The DogPeople Blog
Dog friendly articles and ideas
Parking is available at The Bowl Inn for patrons. We parked here and started and finished the walk here.
TURN HARD LEFT on lane in front of pub and follow the lane downhill. At the bottom of the hill TURN LEFT on to a bridleway as indicated by a finger post (on the right hand side of the lane). Cross two fields then enter a wood passing through two metal gates.
DON'T go ahead through a metal gate into a field after a short section of wood but stay in the wood keeping the field's fence on your left hand side. Follow the path by the fence and as it becomes a wider track. Go through a gate (it was open when we walked - and could have been missed) but make sure your dog is under close control beyond here as you soon reach a metalled lane. At the junction with the lane TURN LEFT slightly uphill on to a footpath as indicated by a finger post. Follow the path up through a wood and bear right as indicated by a footpath sign. Go through a gate into a field. The path goes diagonally across the field but the landowner asks that walkers follow the right hand field boundary to reach a stile because young horses are in the field. We did so, and caught the first glimpses of the Thames Estuary between trees on our right hand side, but the horses still wanted to meet us - though they weren't so sure about Lottie and Murphy! The stile is not dog friendly and both our friends had to be lifted over the adjacent locked gate. A dog paddle would have ensured less distraction for both the horses and our dogs!!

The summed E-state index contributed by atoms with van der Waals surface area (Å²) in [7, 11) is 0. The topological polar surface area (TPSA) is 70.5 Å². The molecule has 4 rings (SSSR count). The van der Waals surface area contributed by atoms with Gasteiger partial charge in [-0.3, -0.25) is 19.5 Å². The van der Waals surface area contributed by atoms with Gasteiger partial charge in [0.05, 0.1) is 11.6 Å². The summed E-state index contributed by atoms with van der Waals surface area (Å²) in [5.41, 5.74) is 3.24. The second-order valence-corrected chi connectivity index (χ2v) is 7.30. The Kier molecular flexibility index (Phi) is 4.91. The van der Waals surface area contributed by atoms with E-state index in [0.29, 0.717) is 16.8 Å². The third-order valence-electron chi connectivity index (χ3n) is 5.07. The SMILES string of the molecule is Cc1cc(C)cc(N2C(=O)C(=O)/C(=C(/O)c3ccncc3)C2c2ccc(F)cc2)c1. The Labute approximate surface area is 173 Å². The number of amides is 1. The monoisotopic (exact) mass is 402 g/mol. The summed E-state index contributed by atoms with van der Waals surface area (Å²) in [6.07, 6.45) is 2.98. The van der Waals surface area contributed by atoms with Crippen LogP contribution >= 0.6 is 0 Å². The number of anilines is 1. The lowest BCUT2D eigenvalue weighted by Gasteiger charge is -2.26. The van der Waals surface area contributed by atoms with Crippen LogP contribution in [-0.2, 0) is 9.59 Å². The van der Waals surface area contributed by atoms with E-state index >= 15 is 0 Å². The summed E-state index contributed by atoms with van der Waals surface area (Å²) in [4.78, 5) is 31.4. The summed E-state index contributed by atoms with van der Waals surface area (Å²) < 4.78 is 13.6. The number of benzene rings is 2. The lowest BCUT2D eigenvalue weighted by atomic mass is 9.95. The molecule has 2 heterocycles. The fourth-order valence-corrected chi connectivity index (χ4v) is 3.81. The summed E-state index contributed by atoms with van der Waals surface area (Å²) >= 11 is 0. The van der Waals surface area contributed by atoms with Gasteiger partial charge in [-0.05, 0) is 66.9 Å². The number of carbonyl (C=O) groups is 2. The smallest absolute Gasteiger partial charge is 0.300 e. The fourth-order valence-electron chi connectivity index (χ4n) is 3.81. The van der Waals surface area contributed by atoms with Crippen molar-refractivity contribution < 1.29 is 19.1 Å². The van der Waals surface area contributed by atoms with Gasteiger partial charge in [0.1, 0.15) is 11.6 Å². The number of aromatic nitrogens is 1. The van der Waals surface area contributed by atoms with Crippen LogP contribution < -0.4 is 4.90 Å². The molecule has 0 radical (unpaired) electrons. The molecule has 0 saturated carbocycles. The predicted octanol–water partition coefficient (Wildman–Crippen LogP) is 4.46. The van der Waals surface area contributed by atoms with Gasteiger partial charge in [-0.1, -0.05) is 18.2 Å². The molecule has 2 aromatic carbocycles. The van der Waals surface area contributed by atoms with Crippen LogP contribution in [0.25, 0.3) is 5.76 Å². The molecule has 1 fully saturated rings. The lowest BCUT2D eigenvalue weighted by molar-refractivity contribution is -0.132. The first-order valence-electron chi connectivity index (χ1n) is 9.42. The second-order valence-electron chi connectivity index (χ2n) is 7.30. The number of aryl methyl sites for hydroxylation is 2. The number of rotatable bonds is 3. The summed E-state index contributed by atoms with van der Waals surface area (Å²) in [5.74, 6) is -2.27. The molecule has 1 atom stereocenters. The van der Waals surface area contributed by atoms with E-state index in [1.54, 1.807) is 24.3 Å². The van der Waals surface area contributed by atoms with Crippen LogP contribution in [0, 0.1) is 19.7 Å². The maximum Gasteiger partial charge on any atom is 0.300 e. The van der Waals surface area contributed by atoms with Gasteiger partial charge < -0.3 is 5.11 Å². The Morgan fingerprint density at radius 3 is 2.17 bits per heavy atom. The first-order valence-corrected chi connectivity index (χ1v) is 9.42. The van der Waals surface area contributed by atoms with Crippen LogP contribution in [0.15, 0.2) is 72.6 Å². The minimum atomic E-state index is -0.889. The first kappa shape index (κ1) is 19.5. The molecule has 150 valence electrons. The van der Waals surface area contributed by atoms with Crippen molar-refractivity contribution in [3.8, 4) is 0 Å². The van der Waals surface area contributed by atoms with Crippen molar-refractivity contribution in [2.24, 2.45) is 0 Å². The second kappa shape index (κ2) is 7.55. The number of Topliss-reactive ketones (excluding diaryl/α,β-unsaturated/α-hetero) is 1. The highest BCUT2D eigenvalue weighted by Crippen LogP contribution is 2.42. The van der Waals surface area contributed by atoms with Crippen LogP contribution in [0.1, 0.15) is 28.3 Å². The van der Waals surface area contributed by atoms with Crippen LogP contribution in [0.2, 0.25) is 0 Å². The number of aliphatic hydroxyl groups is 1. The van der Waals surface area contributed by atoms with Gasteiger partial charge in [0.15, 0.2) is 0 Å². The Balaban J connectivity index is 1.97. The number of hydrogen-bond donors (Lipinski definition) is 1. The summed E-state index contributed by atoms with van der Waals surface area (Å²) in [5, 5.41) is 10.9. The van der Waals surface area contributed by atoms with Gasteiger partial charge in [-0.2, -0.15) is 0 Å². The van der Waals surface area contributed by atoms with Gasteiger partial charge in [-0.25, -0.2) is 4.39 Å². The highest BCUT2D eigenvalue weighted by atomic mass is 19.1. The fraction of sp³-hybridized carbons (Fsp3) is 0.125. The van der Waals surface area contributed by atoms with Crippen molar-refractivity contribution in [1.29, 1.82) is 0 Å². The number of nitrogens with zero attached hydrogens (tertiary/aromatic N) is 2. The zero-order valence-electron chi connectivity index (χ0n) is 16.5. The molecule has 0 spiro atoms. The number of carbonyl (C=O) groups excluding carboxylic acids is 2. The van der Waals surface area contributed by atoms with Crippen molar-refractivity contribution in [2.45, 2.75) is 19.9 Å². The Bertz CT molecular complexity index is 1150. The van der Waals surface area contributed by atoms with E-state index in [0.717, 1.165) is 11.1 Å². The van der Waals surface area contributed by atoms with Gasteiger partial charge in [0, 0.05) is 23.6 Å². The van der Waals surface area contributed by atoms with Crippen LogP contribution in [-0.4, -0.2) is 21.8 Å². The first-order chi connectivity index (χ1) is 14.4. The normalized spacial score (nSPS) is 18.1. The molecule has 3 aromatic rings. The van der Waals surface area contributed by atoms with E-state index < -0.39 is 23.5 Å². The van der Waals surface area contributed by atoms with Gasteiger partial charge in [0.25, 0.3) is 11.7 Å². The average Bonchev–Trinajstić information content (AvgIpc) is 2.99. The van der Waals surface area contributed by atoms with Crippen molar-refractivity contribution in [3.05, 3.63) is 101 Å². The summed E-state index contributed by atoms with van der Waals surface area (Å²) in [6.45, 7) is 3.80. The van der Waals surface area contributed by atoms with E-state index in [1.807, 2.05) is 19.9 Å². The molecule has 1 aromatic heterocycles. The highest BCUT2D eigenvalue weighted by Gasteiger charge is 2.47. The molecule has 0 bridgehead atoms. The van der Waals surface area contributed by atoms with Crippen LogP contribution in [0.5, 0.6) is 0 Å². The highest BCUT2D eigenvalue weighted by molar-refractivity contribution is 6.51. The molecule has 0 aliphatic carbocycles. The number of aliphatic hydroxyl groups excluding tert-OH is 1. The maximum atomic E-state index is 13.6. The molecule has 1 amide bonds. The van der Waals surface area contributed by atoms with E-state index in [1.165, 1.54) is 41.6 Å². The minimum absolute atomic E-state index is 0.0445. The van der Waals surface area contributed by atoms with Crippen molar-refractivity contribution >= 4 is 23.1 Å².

Once over the stile we walked ahead a short distance to reach a metalled lane. TURN LEFT along the lane (you might see a sign for Stalisfield on the right as you turn). More views are available to the Thames Estuary and Isle of Sheppey as you walk towards a farm. Follow the lane as it bends right and passes the spot where Hannah Giles was murdered in 1839 and Bunce Forstal Cottage close to where she lived (see note 1 at end). As the lane straightens excellent views are available over the Thames, Whitstable and Dunkirk Hill. TURN LEFT onto a byway marked with a finger post.
Follow the track downhill and through a disused level crossing over the disused Otterden and Boardfield trackway (see note 2 at end). At the bottom of the hill keep ahead as a horse 'toll ride' crosses and then, a short way further on, TURN LEFT onto a bridleway. Follow the bridleway as it climbs between fences with a valley on your left at first and then woods to reach a metalled lane.
TURN LEFT on the lane and follow it back to The Bowl Inn.
When we walked an information notice was pinned onto the gate post of Bunce Forstal Cottage. This told of the murder on 2nd February 1839 of Hannah Giles who lived in Wren's Cottage just to the left of Bunce Forstal Cottage. Most newspapers at the time carried reports of the murder, inquest and her burial. Reports said she had set out to babysit for the Jenkins family as the parents were going to a wedding celebration. She was apparently murdered by a Samuel Seager (or Seagus in some accounts) with whom she may have been having an affair. Another accounts say Seager was arrested in Birmingham (Colehill), where he used the name Rogers, and was tried and hung at Maidstone in March 1839.
Otterden and Boardfield trackway was built by Granville Wheler, of Otterden Place to ferry timber through woods on his estate. Apparently the trackway ran on metal rails (rather than plates as in earlier trackways) and relied on genuine horsepower. It seems it ran from Cuckoo Wood down to Warren Street through Bank Wood.
Click here for news item to see photos.